Mobilizing Data

By Anne Chen  |  Posted 2004-11-01 Print this article Print

"The information line for us is crucial," Job said. "By taking advantage of the Xybernaut unit, were able to take information that isnt normally mobile and really tap into it on the move. Its light-years distant from using pen and paper, like we used to."

Each time a car makes a pit stop, team members plug an Atigo device directly into a computer in the car to download a wide variety of data, including how fast the car took a particular turn, how worn the tread on the tires is, how hot the car is running, and how the driver accelerated and braked differently during each lap.

Crew members can strap the Atigo unit onto their fire suits for use in the pits. Because the device has a display that can be used in a variety of lighting environments, crew members can use the units even during races run after sunset. During previous seasons, the crew used laptop computers, which broke easily and were difficult to view in direct sunlight.

The data from each vehicle is uploaded directly over a WEP (Wired Equivalent Privacy)-secured 802.11g wireless network set up for each race by Alex Job Racing team members; the network lets the team view the results on multiple Atigo devices.

"The computer is so integrated with what we do that it is very much a part of the technology of the car," said Phil Pierce, a crew chief for Alex Job Racing. "When we used laptops, a lot of guys didnt want to use the units because they broke easily and were too big. The Atigo is lightweight and flexible, which makes it easier to use."

The collected data allows drivers to compare different approaches to each race and conduct a detailed analysis on various portions of each track. With every instance of accelerating and braking captured in data form, drivers can overlay their lap data with the same information from a teammate to determine which approach to the track and the race works best.

The data also enables crew chiefs and team managers to determine what, if any, modifications need to be made to the cars the next time they make a pit stop.

During each race, the IMSA (International Motor Sports Association) runs a dedicated network that reports the lap time of each driver along with other statistics to which every race team has access. Alex Job Racing sets up its own private wireless network that lets team members analyze the IMSA statistics using their own software.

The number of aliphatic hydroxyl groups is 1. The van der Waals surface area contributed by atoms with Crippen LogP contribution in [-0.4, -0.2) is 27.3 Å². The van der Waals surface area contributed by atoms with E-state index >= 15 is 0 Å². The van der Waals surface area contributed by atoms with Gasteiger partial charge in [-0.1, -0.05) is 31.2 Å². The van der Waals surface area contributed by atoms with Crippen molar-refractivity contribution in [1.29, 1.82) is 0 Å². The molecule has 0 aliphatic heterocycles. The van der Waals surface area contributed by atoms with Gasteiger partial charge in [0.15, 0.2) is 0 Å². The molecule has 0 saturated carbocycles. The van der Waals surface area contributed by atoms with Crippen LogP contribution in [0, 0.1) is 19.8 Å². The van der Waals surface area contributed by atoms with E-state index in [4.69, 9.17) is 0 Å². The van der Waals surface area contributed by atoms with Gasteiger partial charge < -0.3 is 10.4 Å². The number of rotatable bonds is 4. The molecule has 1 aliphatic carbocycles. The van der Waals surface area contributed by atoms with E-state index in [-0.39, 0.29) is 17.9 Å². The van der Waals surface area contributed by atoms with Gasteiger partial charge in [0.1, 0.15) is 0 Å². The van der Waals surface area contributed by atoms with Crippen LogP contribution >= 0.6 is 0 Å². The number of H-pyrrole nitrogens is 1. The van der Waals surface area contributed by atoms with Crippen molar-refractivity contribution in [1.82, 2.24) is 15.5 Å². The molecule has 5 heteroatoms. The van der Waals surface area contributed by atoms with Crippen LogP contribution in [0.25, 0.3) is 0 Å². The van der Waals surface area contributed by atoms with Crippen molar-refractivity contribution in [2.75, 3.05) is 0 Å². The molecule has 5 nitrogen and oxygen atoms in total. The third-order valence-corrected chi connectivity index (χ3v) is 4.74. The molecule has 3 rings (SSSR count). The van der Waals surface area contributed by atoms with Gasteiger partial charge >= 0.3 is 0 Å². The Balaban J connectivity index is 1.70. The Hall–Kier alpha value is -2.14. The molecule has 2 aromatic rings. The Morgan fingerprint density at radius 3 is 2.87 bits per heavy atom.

Without the wireless units, team members would be forced to sit in front of monitors during the entire race—some lasting as long as 10 hours—to keep an eye on the competition.

When the team reassembles later this month for the off-season at Sebring International Raceway, it will look into other ways it can use the wearable PCs during racing season, said Job.

The team is looking at using RFID (radio-frequency identification) technology in conjunction with tracking software on the wearable units to track parts for inventory purposes, Job said. Currently, mechanics use pen and paper to manually inventory parts as they arrive, a method that is time-intensive and potentially error-prone.

"The information line is crucial when it comes to racing because time truly is of the essence in this sport," Job said. "The units link a team that would otherwise have to rely on pen and paper."

Senior Writer Anne Chen can be reached at

Case file
  • Company Alex Job Racing
  • Location Tavares, Fla.
  • Issue Alex Job Racing needed a way to collect data from vehicles while they were on the track during races
  • Solution The racing team chose to deploy wireless and mobile PCs from Xybernaut bundled with race data tracking software that would enable its members to collect and process vast amounts of data during race
  • Tools Xybernauts Atigo T H/B; Microsofts Embedded Windows XP; Kinetic Racing Technologies LapTimer, Pitstop and RPM
  • Whats next Alex Job Racing plans to use Atigo mobile PCs with RFID to track parts and other inventory in the racing teams warehouse Source: eWEEK Labs reporting

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    As a senior writer for eWEEK Labs, Anne writes articles pertaining to IT professionals and the best practices for technology implementation. Anne covers the deployment issues and the business drivers related to technologies including databases, wireless, security and network operating systems. Anne joined eWeek in 1999 as a writer for eWeek's eBiz Strategies section before moving over to Labs in 2001. Prior to eWeek, she covered business and technology at the San Jose Mercury News and at the Contra Costa Times.

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